Multiple Sclerosis and the Risk of Depression

How to untangle the overlapping symptoms of multiple sclerosis and depression.

Some studies estimate as many as 50 percent of people living with MS experience depression during their lifetime

If you look up multiple sclerosis (MS), the first description of the disease that you will see will likely involve the physical symptoms—changes to vision, difficulty with walking or coordination, tingling, numbness, loss of sensation, pain, and fatigue.

Further down in those descriptions, you might find mention of the mental and emotional changes that many people experience as a result of having MS.

It makes sense that much attention is focused on physical symptoms of MS—these are often the first symptoms that are noticed. But mental health is an essential part of a person’s wellbeing and quality of life, and mental health disorders can overlap with MS. One example is depression.

MS and depression

Depression refers to several mood disorders that cause intense low moods and sadness. It is a common mental health condition that affects hundreds of millions of people worldwide. It affects people with many different chronic health conditions, and is prevalent among people who have MS.

  • Some studies estimate as many as 50 percent of people living with MS experience depression during their lifetime.
  • Depression can be both a symptom of MS as well as a complication of MS, and it can occur at any time in a person’s life.
  • Major depressive episodes can even precede other MS symptoms. Some people report major depressive episodes in the months leading up to a diagnosis of MS.
  • MS is a condition that causes changes to the nervous system, including the brain. These changes may contribute to depression, as well as changes to cognition, behavior, emotions, and moods.
  • The ongoing challenges of living with MS can also trigger or contribute to depression. Even when things are going well, many people with MS struggle with the uncertainty of what MS will be like in the future.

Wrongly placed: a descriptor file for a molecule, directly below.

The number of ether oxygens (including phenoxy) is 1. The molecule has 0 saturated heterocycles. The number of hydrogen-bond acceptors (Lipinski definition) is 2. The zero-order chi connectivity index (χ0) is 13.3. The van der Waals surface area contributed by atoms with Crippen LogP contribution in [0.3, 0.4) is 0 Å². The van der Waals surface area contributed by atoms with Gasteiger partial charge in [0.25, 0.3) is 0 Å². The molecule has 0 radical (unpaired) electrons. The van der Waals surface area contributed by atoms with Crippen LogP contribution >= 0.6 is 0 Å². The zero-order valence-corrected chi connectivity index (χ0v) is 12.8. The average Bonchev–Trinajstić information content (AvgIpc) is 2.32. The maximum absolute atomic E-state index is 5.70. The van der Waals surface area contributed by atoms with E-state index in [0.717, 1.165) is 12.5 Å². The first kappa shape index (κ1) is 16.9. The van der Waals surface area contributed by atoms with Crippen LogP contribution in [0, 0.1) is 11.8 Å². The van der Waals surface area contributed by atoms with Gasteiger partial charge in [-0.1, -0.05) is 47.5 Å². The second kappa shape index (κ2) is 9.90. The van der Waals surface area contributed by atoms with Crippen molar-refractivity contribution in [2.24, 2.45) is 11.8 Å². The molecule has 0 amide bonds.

It’s important to mention that the severity of MS is not necessarily correlated with the risk of depression. Some people who have very severe MS symptoms do not experience depression. Others who have mild symptoms can and do experience depression.

It is also important to mention that care partners of people with MS are at a higher risk of depression.

Recognizing depression symptoms

Depression may be more difficult to recognize for someone who has multiple sclerosis. MS is a life-changing diagnosis, and a certain amount of grieving and stress is inevitable and expected.

The symptoms of MS and depression can also overlap—sleep disturbances, fatigue, difficulty concentrating, and emotional changes can be symptoms of depression and symptoms of MS.

Both the National Multiple Sclerosis Society and Mental Health America recommend people with MS pay attention to a few key symptoms of depression:

  • Feeling sad, down, hopeless, and/or irritable
  • Loss of interest and pleasure in activities you usually enjoy
  • Experiencing these symptoms frequently for a period of at least two weeks

Another symptom to watch for—thoughts of suicide, self-harm, or violence. These are some of the most serious symptoms of depression, and studies have found that people with MS are at a higher risk of suicide.

If you are experiencing any of these symptoms, speak to your healthcare providers—these are serious symptoms that should be evaluated. These are also symptoms that a healthcare provider will be able to help you address.

Depression can be treated

Whatever the causes or contributing factors for depression, there are treatments that can help. Healthcare providers who are experienced with treating chronic conditions like MS will be familiar with depression and can help guide you toward treatment.

Treatment for depression will most likely involve therapy, such as cognitive behavioral therapy. Treatment may also involve taking antidepressant medications that can help alleviate symptoms.

It’s worth mentioning that treating depression may benefit your MS treatment. Treating depression has been associated with better adherence to MS treatments, less fatigue, less stress, and improved quality of life.

Depression can be a life-threatening illness. If you or someone you know is having thoughts of self-harm, suicide, or violence, seek help immediately. Licensed mental health professionals are available at the National Suicide Prevention Lifeline at 1-800-273-8255.

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Nancy Byatt, Anthony J. Rothschild, et al. Relationships Between Multiple Sclerosis and Depression. The Journal of Neuropsychiatry, 2011. Vol. 23, No. 2.
Michele L. Pucak, Katherine A. L. Carroll, et al. Neuropsychiatric manifestations of depression in multiple sclerosis: neuroinflammatory, neuroendocrine, and neurotrophic mechanisms in the pathogenesis of immune-mediated depression. Dialogues in Clinical Neuroscience, 2007. Vol. 9, No. 2.
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